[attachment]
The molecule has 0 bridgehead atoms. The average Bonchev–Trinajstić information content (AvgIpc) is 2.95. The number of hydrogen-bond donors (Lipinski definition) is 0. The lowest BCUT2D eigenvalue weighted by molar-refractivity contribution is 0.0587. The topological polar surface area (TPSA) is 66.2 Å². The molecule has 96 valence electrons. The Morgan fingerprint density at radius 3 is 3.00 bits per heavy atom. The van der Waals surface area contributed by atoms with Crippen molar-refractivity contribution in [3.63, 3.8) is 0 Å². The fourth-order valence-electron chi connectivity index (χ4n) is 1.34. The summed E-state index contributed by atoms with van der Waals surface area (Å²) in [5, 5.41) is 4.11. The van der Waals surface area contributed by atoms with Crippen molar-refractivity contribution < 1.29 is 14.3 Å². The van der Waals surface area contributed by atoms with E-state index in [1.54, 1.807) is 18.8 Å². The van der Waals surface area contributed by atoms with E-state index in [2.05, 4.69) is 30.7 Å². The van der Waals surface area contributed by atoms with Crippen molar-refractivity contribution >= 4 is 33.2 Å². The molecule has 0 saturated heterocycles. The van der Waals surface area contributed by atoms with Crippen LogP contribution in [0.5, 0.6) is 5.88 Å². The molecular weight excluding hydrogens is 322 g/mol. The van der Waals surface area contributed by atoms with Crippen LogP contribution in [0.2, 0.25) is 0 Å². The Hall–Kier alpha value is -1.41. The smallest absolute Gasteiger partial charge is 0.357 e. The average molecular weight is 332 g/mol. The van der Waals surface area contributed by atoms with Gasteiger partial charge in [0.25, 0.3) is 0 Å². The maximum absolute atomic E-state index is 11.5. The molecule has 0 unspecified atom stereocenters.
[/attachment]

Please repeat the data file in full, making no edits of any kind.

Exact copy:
The molecule has 0 bridgehead atoms. The average Bonchev–Trinajstić information content (AvgIpc) is 2.95. The number of hydrogen-bond donors (Lipinski definition) is 0. The lowest BCUT2D eigenvalue weighted by molar-refractivity contribution is 0.0587. The topological polar surface area (TPSA) is 66.2 Å². The molecule has 96 valence electrons. The Morgan fingerprint density at radius 3 is 3.00 bits per heavy atom. The van der Waals surface area contributed by atoms with Crippen molar-refractivity contribution in [3.63, 3.8) is 0 Å². The fourth-order valence-electron chi connectivity index (χ4n) is 1.34. The summed E-state index contributed by atoms with van der Waals surface area (Å²) in [5, 5.41) is 4.11. The van der Waals surface area contributed by atoms with Crippen molar-refractivity contribution < 1.29 is 14.3 Å². The van der Waals surface area contributed by atoms with E-state index in [1.54, 1.807) is 18.8 Å². The van der Waals surface area contributed by atoms with E-state index in [2.05, 4.69) is 30.7 Å². The van der Waals surface area contributed by atoms with Crippen molar-refractivity contribution >= 4 is 33.2 Å². The molecule has 0 saturated heterocycles. The van der Waals surface area contributed by atoms with Crippen LogP contribution in [0.5, 0.6) is 5.88 Å². The molecular weight excluding hydrogens is 322 g/mol. The van der Waals surface area contributed by atoms with Crippen LogP contribution in [0.2, 0.25) is 0 Å². The Hall–Kier alpha value is -1.41. The smallest absolute Gasteiger partial charge is 0.357 e. The average molecular weight is 332 g/mol. The van der Waals surface area contributed by atoms with Gasteiger partial charge in [0.25, 0.3) is 0 Å². The maximum absolute atomic E-state index is 11.5. The molecule has 0 unspecified atom stereocenters.